Behind Closed Doors: You Might Be an OR Nurse If


Sure signs that you work in surgery.

There are nurses, and then there are operating room nurses, those masked crusaders infused with a special blend of smarts, savvy and strength to stand up for patients and to stand up to surgeons. Surgical nurses are a breed apart. I can pick one out of a crowd. In case there were ever a doubt, here are sure signs you’re an OR nurse.

  • There are 2 pens and a pair of bandage scissors in the pocket of whatever you’re wearing.
  • There’s a box of disposable gloves and masks in your car console, and an airway pocket face mask in the glove compartment.
  • You wear gloves to change your baby granddaughter’s diapers. You Purell even before you glove up and after you glove down. Then you have a panic attack while trying to resist doing a 3-minute scrub.

  • You think about turnover time when the cars in front of you don’t move the instant the red light has turned green. “It doesn’t get any greener!”
  • You gulp down food like it’s your last meal, which is a strong possibility working in the OR.
  • Your mind goes to thinking about who all sat before you with their soiled sweaty scrubs in the nice massage chair that administration (bless their hearts) presented to your department. Where are those Clorox Wipes?
  • You’ve mastered the art of the 15-minute break — go to the bathroom, drink some water, eat something and check your phone — but you wonder how smokers get all those essentials done, and still find time to fire up a heater in their secret designated smoking area in your smoke-free campus.
  • You’ve organized your dresser drawers like the medication carts and supply cabinets at work: newest items to the back and older items to the front. You do outdates, and try to keep a par level of 2 for most things. You front things in your drawers. You know, the just-washed things under the items that were done yesterday. You also sort your closet by color and size.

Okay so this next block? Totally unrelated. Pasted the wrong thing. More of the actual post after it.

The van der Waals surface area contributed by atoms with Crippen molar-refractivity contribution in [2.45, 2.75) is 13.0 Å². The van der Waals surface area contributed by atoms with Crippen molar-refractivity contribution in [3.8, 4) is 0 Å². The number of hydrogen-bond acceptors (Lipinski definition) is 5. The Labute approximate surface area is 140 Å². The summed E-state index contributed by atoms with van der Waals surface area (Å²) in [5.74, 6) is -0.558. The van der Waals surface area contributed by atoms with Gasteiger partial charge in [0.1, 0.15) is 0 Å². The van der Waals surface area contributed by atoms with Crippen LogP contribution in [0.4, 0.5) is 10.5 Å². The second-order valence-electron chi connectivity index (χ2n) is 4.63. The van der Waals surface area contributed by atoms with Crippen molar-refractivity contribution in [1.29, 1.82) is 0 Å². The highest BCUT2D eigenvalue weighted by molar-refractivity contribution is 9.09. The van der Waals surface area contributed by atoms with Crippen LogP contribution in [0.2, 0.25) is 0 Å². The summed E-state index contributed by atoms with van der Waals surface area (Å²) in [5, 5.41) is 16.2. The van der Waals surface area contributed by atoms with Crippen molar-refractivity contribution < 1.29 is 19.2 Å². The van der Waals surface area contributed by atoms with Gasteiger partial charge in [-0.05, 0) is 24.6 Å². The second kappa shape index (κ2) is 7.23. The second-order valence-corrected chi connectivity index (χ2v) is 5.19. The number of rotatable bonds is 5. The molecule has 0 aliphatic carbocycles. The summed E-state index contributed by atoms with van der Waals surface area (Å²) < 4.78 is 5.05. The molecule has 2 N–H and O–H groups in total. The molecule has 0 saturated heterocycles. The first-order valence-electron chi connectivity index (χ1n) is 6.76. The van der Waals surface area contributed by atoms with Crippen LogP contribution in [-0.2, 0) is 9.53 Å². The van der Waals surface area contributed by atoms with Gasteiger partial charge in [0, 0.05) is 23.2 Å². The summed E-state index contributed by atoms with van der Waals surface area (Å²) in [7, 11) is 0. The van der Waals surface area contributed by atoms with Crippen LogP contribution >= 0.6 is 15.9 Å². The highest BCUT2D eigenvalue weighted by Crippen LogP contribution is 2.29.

• The “5-Second Rule” never applies in your world. Ever. I’ve observed lay-people drop a bite of food, pick it up, look at it, blow and then gobble it right down. As long as they picked the food off the floor within 5 seconds, they think bacteria didn’t have time to transfer to the food. I have gasped in horror to watch a mother pick up a dropped pacifier, swirl it around in her mouth, and then put it back in the baby’s mouth. In my OCD world, there is no 5-Second Rule anywhere for anything. I won’t even eat that which has fallen on my counter at home, much less on my own floor.
  • Your blood runs cold when you see someone touching dirty scrubs other than their own with their bare hands. Sometimes touching the scrubs I’ve had on for the last 8 to 10 hours seems to be a little dodgy to me.
  • You want to yank the person sitting on a clean empty patient’s bed in the hall off and throw him to the floor. Calls to mind a nurse who sat on a clean post-op patient’s bed like she was sitting on a parade float waving to the crowd while the orderly pushed her to the patient’s room.
  • You look in horror at someone licking her fingers to turn a page. Nail biters also gives me the heebie-jeebies. You know they don’t Purell or scrub their hands before sticking their fingers in their mouths. OSM
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